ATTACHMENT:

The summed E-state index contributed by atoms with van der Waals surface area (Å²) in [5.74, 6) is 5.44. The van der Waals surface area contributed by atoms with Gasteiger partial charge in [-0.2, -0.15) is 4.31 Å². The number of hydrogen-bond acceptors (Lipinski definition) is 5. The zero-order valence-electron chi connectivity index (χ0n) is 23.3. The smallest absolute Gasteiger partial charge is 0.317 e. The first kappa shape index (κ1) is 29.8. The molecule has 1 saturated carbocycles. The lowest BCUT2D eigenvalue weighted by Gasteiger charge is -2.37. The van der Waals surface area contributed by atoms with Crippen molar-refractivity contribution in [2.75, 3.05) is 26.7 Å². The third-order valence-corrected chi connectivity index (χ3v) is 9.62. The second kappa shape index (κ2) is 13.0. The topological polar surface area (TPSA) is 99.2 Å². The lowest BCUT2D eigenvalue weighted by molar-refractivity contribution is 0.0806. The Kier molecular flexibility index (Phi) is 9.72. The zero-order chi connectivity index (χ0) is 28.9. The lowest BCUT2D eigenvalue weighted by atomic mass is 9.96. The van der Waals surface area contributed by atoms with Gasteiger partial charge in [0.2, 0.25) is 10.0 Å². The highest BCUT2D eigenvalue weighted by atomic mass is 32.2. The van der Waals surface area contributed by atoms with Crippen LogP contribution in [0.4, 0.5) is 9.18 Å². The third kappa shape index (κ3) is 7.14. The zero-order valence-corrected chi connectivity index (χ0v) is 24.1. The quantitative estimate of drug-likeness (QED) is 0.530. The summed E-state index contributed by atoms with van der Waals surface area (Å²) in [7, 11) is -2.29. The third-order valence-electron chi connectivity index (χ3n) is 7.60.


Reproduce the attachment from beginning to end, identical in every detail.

The summed E-state index contributed by atoms with van der Waals surface area (Å²) in [5.74, 6) is 5.44. The van der Waals surface area contributed by atoms with Gasteiger partial charge in [-0.2, -0.15) is 4.31 Å². The number of hydrogen-bond acceptors (Lipinski definition) is 5. The zero-order valence-electron chi connectivity index (χ0n) is 23.3. The smallest absolute Gasteiger partial charge is 0.317 e. The first kappa shape index (κ1) is 29.8. The molecule has 1 saturated carbocycles. The lowest BCUT2D eigenvalue weighted by Gasteiger charge is -2.37. The van der Waals surface area contributed by atoms with Crippen molar-refractivity contribution in [2.75, 3.05) is 26.7 Å². The third-order valence-corrected chi connectivity index (χ3v) is 9.62. The second kappa shape index (κ2) is 13.0. The topological polar surface area (TPSA) is 99.2 Å². The lowest BCUT2D eigenvalue weighted by molar-refractivity contribution is 0.0806. The Kier molecular flexibility index (Phi) is 9.72. The zero-order chi connectivity index (χ0) is 28.9. The lowest BCUT2D eigenvalue weighted by atomic mass is 9.96. The van der Waals surface area contributed by atoms with Gasteiger partial charge in [0.2, 0.25) is 10.0 Å². The highest BCUT2D eigenvalue weighted by atomic mass is 32.2. The van der Waals surface area contributed by atoms with Crippen LogP contribution in [0.4, 0.5) is 9.18 Å². The third kappa shape index (κ3) is 7.14. The zero-order valence-corrected chi connectivity index (χ0v) is 24.1. The quantitative estimate of drug-likeness (QED) is 0.530. The summed E-state index contributed by atoms with van der Waals surface area (Å²) in [7, 11) is -2.29. The third-order valence-electron chi connectivity index (χ3n) is 7.60.